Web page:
Resistance to the Trump administration has come in several forms since November 2016, from giant inflatable Trump chickens bouncing around the Bay to a global Women’s March and good ole mass protests.
Alan Marling is one of many newfound “resistance artists” finding creative ways to remind everyone about the number of ongoing atrocities currently sanctioned by the federal government. He’s done this by using a light projector to shine largely anti-Trump statements related to news that fires him up that day.
From supporting sexual assault survivors during the confirmation of U.S. Supreme Court Justice and accused attempted rapist Brett Kavanaugh to opposing the travel ban of majority-Muslim countries and condemning the act of caging immigrant children away from their parents, Marling has been out with his projector about once a week. His projections often take place at the Federal Building on Seventh and Brannan streets in SoMa but also on tech offices like Twitter’s lower Market Street building.
But in July 2019, the upper half of the building facing Seventh Street was no longer a reliable canvas. With the help of Oakland’s First Amendment Project, Marling filed a FOIA request that found a federal agency spent at least $5,456 — and possibly as much as $15,000 — on lights to deter projections on San Francisco’s Federal Building.
“That area was already well-lit,” Marling says. “ I cannot help but wonder how many thousands of dollars the federal government has spent installing and powering lights on both Mission and 7th that serve no purpose other than to suppress my First Amendment Rights.”
The General Services Administration, a federal agency that manages government buildings, first spent $5,456 in May 2019 to install lighting with the “hope to deter public projection on the building and further increase visibility along 7th [Street],” according to documents reviewed by SF Weekly. Marling noticed additional lights installed on the building facing Mission Street in November and filed another FOIA request. Reason for the lighting was simply titled “security lighting for annex and cafe” the second time around.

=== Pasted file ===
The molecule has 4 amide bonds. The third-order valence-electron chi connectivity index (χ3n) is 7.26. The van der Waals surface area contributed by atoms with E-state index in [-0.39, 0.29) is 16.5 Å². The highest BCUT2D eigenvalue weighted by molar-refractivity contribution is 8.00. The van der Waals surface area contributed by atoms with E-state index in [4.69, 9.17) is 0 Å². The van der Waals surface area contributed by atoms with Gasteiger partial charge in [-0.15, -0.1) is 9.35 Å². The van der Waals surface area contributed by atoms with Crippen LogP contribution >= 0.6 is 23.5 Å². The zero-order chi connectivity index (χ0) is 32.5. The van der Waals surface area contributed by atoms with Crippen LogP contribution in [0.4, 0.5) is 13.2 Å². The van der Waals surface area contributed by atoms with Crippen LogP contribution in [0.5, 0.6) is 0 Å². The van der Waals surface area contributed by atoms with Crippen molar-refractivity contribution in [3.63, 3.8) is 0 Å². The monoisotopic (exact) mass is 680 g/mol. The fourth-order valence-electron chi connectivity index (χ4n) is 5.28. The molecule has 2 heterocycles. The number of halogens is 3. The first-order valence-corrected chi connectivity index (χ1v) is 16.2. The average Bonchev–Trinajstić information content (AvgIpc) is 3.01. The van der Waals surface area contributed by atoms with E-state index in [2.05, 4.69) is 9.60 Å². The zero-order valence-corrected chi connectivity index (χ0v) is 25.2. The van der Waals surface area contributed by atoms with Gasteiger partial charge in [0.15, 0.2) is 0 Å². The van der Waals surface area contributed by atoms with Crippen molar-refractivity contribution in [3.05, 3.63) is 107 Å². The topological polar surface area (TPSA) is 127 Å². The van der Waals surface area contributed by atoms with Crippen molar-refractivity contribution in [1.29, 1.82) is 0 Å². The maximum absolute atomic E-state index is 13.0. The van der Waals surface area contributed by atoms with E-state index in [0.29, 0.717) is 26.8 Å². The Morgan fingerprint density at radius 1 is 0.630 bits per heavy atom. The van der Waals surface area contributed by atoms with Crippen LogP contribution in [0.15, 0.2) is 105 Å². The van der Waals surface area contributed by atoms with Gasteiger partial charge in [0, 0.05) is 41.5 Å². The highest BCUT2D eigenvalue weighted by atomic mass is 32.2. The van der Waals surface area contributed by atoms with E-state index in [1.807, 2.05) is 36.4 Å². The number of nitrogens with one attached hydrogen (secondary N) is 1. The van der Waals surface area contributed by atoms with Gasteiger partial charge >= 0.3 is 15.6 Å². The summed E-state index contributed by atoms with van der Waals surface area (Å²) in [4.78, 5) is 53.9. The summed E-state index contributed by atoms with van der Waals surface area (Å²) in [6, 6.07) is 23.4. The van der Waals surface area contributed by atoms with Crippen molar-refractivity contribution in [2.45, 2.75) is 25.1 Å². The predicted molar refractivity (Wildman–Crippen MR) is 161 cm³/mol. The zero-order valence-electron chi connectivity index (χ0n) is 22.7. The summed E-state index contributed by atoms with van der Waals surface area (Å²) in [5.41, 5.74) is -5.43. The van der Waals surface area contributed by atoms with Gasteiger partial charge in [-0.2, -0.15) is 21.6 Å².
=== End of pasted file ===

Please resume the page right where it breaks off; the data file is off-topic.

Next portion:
“It’s right here in black and white that that’s what they’re trying to do,” said James Wheaton, founder and senior counsel of the First Amendment Project, based in Oakland. “The question is, can they do that? The answer is yes.”
Using public space for free speech isn’t protected in certain circumstances, so long as the denial of use is not on the basis of what’s being said, Wheaton says. This would include the speech method — like a projection, say — being considered a nuisance or affecting the use of the building and its inhabitants. Still, Wheaton advised Marling that pushing First Amendment rights in court is not likely to be fruitful especially with the pretext of needed security lighting. GSA also disagrees that the lights impede free speech.
“Recently installed exterior security lighting enhances the safety of building tenants and people who visit the San Francisco Federal Building,” GSA spokesperson Andra Higgs tells SF Weekly in an email. “There has been growing safety concerns by federal employees and neighborhood representatives about illegal activities on public sidewalks, city streets, and the plaza surrounding the San Francisco Federal Building.”
Though the agency spent thousands of dollars to discourage projections, Marling gets the last laugh: He bought a stronger projector and could simply keep upgrading.
Wheaton advises other projection activists to refrain from anything that could be considered a nuisance by waiting for a building’s inhabitants to leave and avoiding trespassing.
Wheaton says the agency’s attempt to drown out Marling’s light is one of the most interesting free speech cases he’s seen in recent years.
“It didn’t work is the funny thing,” he says. “We say, oh yea, let a thousand projectors shine.”